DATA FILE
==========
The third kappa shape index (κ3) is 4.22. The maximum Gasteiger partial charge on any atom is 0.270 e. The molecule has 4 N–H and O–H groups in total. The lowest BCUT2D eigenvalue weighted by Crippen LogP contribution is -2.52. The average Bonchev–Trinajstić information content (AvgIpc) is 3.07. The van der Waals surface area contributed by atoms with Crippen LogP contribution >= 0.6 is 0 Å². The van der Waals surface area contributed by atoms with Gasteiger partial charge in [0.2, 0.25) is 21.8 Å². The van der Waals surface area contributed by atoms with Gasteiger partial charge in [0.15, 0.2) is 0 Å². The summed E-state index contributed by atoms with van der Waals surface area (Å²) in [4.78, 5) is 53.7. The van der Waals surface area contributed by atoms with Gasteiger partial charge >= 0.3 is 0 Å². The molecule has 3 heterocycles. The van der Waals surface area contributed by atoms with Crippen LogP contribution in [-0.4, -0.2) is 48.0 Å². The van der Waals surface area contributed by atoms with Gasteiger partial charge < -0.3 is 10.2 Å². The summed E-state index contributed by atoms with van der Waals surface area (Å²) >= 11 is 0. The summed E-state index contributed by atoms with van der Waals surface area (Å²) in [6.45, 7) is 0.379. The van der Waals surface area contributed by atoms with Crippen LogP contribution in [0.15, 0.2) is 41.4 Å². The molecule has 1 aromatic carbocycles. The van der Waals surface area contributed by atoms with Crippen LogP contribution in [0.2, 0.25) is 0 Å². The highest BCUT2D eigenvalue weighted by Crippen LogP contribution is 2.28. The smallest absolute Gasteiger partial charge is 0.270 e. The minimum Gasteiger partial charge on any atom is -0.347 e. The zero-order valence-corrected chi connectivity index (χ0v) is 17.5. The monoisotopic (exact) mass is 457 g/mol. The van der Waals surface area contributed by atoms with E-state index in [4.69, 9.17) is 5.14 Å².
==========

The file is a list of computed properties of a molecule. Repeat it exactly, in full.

The third kappa shape index (κ3) is 4.22. The maximum Gasteiger partial charge on any atom is 0.270 e. The molecule has 4 N–H and O–H groups in total. The lowest BCUT2D eigenvalue weighted by Crippen LogP contribution is -2.52. The average Bonchev–Trinajstić information content (AvgIpc) is 3.07. The van der Waals surface area contributed by atoms with Crippen LogP contribution >= 0.6 is 0 Å². The van der Waals surface area contributed by atoms with Gasteiger partial charge in [0.2, 0.25) is 21.8 Å². The van der Waals surface area contributed by atoms with Gasteiger partial charge in [0.15, 0.2) is 0 Å². The summed E-state index contributed by atoms with van der Waals surface area (Å²) in [4.78, 5) is 53.7. The van der Waals surface area contributed by atoms with Gasteiger partial charge >= 0.3 is 0 Å². The molecule has 3 heterocycles. The van der Waals surface area contributed by atoms with Crippen LogP contribution in [-0.4, -0.2) is 48.0 Å². The van der Waals surface area contributed by atoms with Gasteiger partial charge < -0.3 is 10.2 Å². The summed E-state index contributed by atoms with van der Waals surface area (Å²) >= 11 is 0. The summed E-state index contributed by atoms with van der Waals surface area (Å²) in [6.45, 7) is 0.379. The van der Waals surface area contributed by atoms with Crippen LogP contribution in [0.15, 0.2) is 41.4 Å². The molecule has 1 aromatic carbocycles. The van der Waals surface area contributed by atoms with Crippen LogP contribution in [0.2, 0.25) is 0 Å². The highest BCUT2D eigenvalue weighted by Crippen LogP contribution is 2.28. The smallest absolute Gasteiger partial charge is 0.270 e. The minimum Gasteiger partial charge on any atom is -0.347 e. The zero-order valence-corrected chi connectivity index (χ0v) is 17.5. The monoisotopic (exact) mass is 457 g/mol. The van der Waals surface area contributed by atoms with E-state index in [4.69, 9.17) is 5.14 Å².